Chongqing police forced to reapply for jobs in crime crackdown
BEIJING (Reuters) - The southwestern Chinese city of Chongqing has ordered all its police officials to re-apply for their jobs less than a month after their chief was jailed as part of an anti-mafia crackdown, Chinese radio said.
In a report issued Tuesday and citing classified documents, the China National Radio station said police staff across the city would be forced to submit new applications for their jobs as part of a root-and-branch overhaul.
Strict age and education requirements, as well as work experience, will be taken into account before staff are re-hired.
Former chief of police Peng Changjian was sentenced to life in prison last month after being convicted of protecting "mafia-style" gangs in the city.
His replacement, Wang Lijun, told China National Radio in a separate report that the "systemic reform of policing" in Chongqing was designed to widen the net in the search for qualified police personnel.
Chongqing was established as an "autonomous municipality" in 1997 in order to handle the administrative challenges of the Three Gorges Dam, and it has a population of more than 30 million mostly rural people.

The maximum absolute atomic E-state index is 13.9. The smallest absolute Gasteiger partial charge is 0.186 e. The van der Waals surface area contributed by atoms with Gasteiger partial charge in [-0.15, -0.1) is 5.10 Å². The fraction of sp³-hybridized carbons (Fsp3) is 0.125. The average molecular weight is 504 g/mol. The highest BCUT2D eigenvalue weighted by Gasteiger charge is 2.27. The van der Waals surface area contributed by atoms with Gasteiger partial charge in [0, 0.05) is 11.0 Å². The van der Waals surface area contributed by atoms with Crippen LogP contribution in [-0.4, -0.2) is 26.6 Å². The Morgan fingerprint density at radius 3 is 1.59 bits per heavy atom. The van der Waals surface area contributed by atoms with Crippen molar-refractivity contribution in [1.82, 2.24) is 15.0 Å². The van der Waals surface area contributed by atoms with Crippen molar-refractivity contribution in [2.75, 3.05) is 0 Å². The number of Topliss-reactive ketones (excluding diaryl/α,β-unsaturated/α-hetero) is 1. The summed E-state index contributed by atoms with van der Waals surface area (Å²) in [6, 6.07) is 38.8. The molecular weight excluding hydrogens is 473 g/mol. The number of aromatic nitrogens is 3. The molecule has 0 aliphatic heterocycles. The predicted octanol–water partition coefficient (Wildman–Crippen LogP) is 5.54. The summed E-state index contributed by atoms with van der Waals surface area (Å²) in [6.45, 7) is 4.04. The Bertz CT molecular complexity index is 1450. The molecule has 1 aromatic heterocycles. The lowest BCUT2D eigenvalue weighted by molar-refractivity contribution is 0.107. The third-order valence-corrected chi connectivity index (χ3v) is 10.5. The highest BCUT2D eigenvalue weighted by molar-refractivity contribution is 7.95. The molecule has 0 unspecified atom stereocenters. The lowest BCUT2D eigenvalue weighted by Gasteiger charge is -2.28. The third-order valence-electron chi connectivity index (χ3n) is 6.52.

More than 3,300 have been arrested as part of a campaign led by the crusading local Communist Party boss Bo Xilai to root out organised crime and corruption in the city.
(Reporting by David Stanway, Editing by Jerry Norton)
- Tweet this
- Share this
- Digg this
DAVOS, Switzerland - Central banks have done their best to rescue the world economy by printing money and politicians must now act fast to enact structural reforms and pro-investment policies to boost growth, central bankers said on Saturday.
Trending On Reuters
Obama In India
In a glow of bonhomie, U.S. President Barack Obama and Indian Prime Minister Narendra Modi unveiled plans to unlock billions of dollars in nuclear trade and to deepen defence ties, steps they hope will establish an enduring strategic partnership. Read | Factbox
Rebels press Ukraine offensive, Obama promises steps against Russian-backed "aggression" Full Article